Inside the Internet Art Bubble

08/17/2011 4:00 AM |

Of course, his early lectures and collaborations also created a lot of word-of-mouth hype. Arcangel’s 8-Bit Construction Set, a DJ battle record filled with tracks made with the Atari 800 XL on one side, and the Commodore 64 on the other, made with BEIGE [programming ensemble] (Paul B. Davis, Joe Beuckman, and Joe Bonn), was a clear hit, garnering a large amount of press (and “dopes” from DJ Spooky). So, too, was The Infinite Fill Show at Foxy Production, a brilliantly conceived exhibition inspired by Mac Paint software that culled patterned works in black and white. The exhibition included over 80 artists and was curated by Arcangel along with his sister Jamie Arcangel.

Given the strength of the work and number of people Arcangel worked with, it’s not surprising his career took off. Indeed, Times critic Holland Cotter, noting this and other collaborative efforts, declared “artist collectives” hot in 2002. Whether or not that was actually the case is debatable—art practice is so diverse I sometimes think any notion of trends is ludicrous—but it did, at least, make people a little more responsive to the fad in question.

In any event, Arcangel was labeled early on as “a talented artist who works with technology.” He’s since become disconnected from the internet community that once inspired him (the reasons for this shift are unclear—the most anyone can say is that this change began roughly after he joined Team Gallery in 2005), an unfortunate turn of events as this, in combination with his recurring struggles with thyroid cancer, has negatively affected his work. His career opportunities, however, remain intact. Part of this, I suspect, has to do with museums that now see artists working with the internet and social media as an easy way to bring in foot traffic. As an established name, Arcangel might appear, from the outside at least, an easy sell to museums wishing to capitalize on the ubiquity of internet culture.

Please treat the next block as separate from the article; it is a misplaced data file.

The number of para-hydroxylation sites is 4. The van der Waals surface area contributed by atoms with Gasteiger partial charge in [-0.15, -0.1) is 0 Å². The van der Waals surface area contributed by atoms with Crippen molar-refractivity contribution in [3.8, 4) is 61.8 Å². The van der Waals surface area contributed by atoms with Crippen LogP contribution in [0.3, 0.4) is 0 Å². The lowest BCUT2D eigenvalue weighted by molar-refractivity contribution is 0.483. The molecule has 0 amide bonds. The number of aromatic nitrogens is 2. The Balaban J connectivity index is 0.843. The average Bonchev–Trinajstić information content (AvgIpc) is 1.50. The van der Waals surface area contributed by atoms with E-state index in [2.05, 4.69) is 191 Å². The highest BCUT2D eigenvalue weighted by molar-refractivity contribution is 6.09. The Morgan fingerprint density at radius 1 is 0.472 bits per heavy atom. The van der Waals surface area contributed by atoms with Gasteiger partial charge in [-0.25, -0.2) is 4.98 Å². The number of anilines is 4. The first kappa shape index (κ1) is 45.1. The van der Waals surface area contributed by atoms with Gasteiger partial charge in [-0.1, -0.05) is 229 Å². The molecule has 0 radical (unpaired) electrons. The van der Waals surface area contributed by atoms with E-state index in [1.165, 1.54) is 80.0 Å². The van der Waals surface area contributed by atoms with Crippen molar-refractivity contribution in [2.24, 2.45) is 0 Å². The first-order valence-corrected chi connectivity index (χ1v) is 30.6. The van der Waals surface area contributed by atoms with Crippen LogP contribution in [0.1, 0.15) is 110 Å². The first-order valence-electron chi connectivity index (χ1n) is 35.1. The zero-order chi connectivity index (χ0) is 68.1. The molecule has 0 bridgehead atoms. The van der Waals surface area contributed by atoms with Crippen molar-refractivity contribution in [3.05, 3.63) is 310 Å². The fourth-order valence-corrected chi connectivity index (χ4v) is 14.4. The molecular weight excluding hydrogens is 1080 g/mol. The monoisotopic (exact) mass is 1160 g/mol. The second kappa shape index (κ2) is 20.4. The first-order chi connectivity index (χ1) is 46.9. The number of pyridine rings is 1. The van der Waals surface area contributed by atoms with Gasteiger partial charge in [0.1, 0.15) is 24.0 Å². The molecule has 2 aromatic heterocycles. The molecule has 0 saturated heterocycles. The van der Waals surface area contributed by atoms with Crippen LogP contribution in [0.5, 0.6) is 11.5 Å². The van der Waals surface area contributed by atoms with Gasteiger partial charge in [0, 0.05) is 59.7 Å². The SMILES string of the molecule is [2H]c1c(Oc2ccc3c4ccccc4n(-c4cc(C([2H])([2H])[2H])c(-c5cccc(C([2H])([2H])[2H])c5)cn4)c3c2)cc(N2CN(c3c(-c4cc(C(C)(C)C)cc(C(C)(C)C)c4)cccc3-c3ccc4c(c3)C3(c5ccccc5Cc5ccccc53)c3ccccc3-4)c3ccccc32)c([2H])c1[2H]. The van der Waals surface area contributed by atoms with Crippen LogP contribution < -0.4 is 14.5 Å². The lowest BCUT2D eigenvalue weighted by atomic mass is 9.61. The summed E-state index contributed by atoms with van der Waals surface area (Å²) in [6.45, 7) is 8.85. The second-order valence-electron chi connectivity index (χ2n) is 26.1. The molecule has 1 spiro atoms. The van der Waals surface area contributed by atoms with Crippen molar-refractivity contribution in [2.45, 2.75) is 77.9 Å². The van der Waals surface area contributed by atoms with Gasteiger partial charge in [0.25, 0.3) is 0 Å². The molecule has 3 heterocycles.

So who’s going to replace Arcangel as the art world’s most prophetic voice engaging youth culture and the net? At present, it looks like Ryan Trecartin has received this title, though the relationship his long-form videos have to the internet is much less about technical fluency—Arcangel’s strength—than it is about creating a dystopic vision of the present. Put simply, Trecartin doesn’t code.

Trecartin’s career took off almost immediately after he graduated from RISD, though Peter Schjeldahl cites the New Museum’s 2009 Younger Than Jesus show as his tipping point. That juncture seems as good a breakout point as any for an artist whose whole career has basically been one giant tipping point. As told by ArtForum‘s Dennis Cooper, he was “discovered” when a student at the Cleveland Institute of Art showed a clip of Trecartin’s movie “A Family Finds Entertainment” to visiting artist Sue De Beer. He’d found it on Friendster. De Beer then told writer, art advisor, and former New Museum curator Rachel Greene; one thing led to another, and later that year he had a solo show at the Los Angeles’s Gallery QED.

10 Comment

  • Your final point about the work doesn’t make for bad art. It’s not about the content of the responses. I admire both of these artist’s work, and don’t think it’s as internet-centric in the end as how you make it out to be. This is why it’s good.